Much more common in American than British slang, blue balls refers to the condition where a guy reports pain in his testicles associated with a lack of a sexual release. The jury is out, however, on whether or not the condition actually exists. Is blue balls a real (and painful) condition? Or is it just a guy's way of complaining when he hasn't gotten off?
Medically, there is an element of truth to the existence of blue balls, but with plenty of artistic license. Firstly, balls do not literally turn blue. The only way that a scrotum would turn blue would be either through bruising (which would be more of a purple color) or through the liberal application of some paint. The blueness is associated rather with the idea of pain through the lack of release.
Secondly, there is no evidence that lack of sexual release is associated with extreme pain. Although it's important for all of us (men AND women) to get off on a regular basis, it is not possible to be hospitalized or to die from having blue balls. The solution is simple, according to American medical journals: "sexual release.” And a guy can cure this condition all on his own. No one has ever, to our knowledge, died from blue balls.
The build up of seminal fluid in the male system is known as vascocongestion. There is some evidence that this can cause pain in and around his testicles. This pain is not reported by all males, and some people have never reported pain in the testicles after a buildup of fluid. This leads us to think that blue balls may be as much psychological as physical: some men love to moan about blue balls, while other people tend not to mention this at all.
In a further medical review of the condition, urologists have referred to a condition known as "epididymal hypertension". This condition can be viewed to be part of the urinary system, which may impact upon the lower half of the body. However, compared to other urinary conditions it is minor and of no serious medical consequence. This could cause similar symptoms to men suffering from blue balls.
Because blue balls, are, well, innately kind of funny, people tend to underestimate how serious the pain can be. Localized, lasting pain may be a sign that something is indeed wrong much serious than blue balls. This can even be a symptom of testicular cancer. If pain does not seem to be normal then you should always make sure that you see a doctor.
Unlike blue balls, cancer is no laughing matter.
Interestingly, blue balls has been with us for a long time, at least in terms of language. Blue balls, as a term, was thought to have originated as early as 1916 in the United States. It was originally a term used in working class communities. It is not known if it was the First World War which was, in some way, responsible for the term, although it is not difficult to see how such a term could originate if there was military service.
There is no doubt that lack of sexual release causes a range of psychological behaviors in men. Many men report feeling anxious, even aggressive if they go a long time without release. This can cause a lot of difficulties, but often men overestimate this response. They use ‘blue balls’ as a way to manipulate their relationships, instead of having an honest conversation about their sexual needs.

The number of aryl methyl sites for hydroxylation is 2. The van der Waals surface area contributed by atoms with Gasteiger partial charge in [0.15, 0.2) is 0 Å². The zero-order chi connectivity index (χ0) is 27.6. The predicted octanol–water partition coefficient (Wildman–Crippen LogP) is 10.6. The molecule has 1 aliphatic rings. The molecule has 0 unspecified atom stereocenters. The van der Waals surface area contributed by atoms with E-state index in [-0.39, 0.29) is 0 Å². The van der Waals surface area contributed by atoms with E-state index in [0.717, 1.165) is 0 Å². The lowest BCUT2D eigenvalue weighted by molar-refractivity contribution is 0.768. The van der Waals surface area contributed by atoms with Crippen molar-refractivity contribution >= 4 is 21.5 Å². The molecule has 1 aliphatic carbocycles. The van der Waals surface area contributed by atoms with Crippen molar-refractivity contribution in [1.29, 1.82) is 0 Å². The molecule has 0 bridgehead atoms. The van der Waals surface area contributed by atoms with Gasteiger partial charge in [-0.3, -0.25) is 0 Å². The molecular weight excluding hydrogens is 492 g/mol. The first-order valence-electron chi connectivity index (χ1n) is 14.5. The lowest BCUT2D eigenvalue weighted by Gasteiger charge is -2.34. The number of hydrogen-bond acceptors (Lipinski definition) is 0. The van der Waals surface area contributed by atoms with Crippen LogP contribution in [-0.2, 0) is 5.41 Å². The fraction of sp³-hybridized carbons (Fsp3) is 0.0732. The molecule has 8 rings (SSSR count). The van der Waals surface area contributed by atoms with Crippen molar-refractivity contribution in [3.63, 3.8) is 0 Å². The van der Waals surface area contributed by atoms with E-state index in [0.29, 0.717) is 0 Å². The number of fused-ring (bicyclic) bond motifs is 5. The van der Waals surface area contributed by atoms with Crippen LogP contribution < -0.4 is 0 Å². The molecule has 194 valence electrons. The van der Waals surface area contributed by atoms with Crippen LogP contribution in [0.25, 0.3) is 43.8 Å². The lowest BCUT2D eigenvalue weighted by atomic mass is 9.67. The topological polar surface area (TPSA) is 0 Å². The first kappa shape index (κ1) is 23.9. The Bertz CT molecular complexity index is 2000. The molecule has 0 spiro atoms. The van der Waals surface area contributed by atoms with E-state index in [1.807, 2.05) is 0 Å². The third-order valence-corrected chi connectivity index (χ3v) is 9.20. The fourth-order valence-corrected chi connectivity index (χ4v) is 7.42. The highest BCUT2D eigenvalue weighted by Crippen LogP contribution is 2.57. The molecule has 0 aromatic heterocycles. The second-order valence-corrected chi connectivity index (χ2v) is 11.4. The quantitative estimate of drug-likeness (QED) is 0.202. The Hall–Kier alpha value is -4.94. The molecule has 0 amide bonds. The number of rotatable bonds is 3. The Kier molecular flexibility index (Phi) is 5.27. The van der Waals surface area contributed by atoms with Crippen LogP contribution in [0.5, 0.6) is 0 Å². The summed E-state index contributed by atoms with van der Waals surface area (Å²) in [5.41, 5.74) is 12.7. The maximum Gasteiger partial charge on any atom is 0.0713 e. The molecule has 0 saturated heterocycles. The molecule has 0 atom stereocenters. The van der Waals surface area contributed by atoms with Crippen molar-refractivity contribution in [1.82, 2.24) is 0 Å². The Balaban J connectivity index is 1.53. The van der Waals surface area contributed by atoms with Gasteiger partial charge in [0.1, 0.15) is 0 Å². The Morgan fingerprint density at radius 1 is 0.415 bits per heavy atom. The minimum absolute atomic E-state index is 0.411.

In the long term, there are no known harmful consequences of ‘blue balls’ although lack of intimate relationships can cause difficulties for all of us. There is an obvious solution for blue balls, and it does not require therapy. If a man decides not to cure his own blue balls, nature will eventually take its course and he'll wake up to a surprise.
Talking to men, they report that blue balls are indeed a true phenomena. Although they report that their balls have never actually turned blue, they talk about it as being like a tightness within their testicles that can intensify over time. However, this feeling is not constant and almost seems to change depending the time of the day. At some times the tightness can seem to be intense and painful, at other times it can seem to be almost pleasurable, or even non-existent so that there is no pain in that area at all. Some men say that they have never experienced blue balls, whereas others say that they feel it all of the time.
Perhaps a better name for blue balls would be ‘tight balls’. That is certainly the way that it seems for most men who experience this type of tightness, almost like a pulling, in this area. It can seem like a pressing on the ball area which can also feel like a tickling sensation.
Talking to women, they say that they can sometimes feel a difference in the testicles when their partner says that they are experiencing blue balls. They feel that the ball area is slightly swollen and tender. They also say that when a male reports that they have ‘blue balls’ it is sometimes used as an explicit reason for them to ask for sex. Some women say that it is almost a turn on to think about their male having swollen testicles as they are full of desire for them.
Medically, there is no proof that blue balls can cause any real physical damage to a man. There is no way that blue balls can kill a man, or even cause any real kind of physical harm. There is a simple cure for blue balls, and a doctor would not even need to write a prescription for it. Pain in the testicles, though, is something that should always be investigated. So take care of your blue balls!
photos by Cristiano Corsini and Valerie Everett via Flickr under a CC BY 2.0 license.
Need a conversation starter for your next romantic outing with a sapiosexual a.k.a. history nerd? The history of Valentine's Day will be a hot topic
Hate your job and need a little sexy inspiration to get going in the right direction? We've got a special interview with erotica writer and sex toy
What the actual fuck is an 'unusual' sexual fantasy? And why is society so obsessed with shoving their ideas of normalcy down our throats? Turns out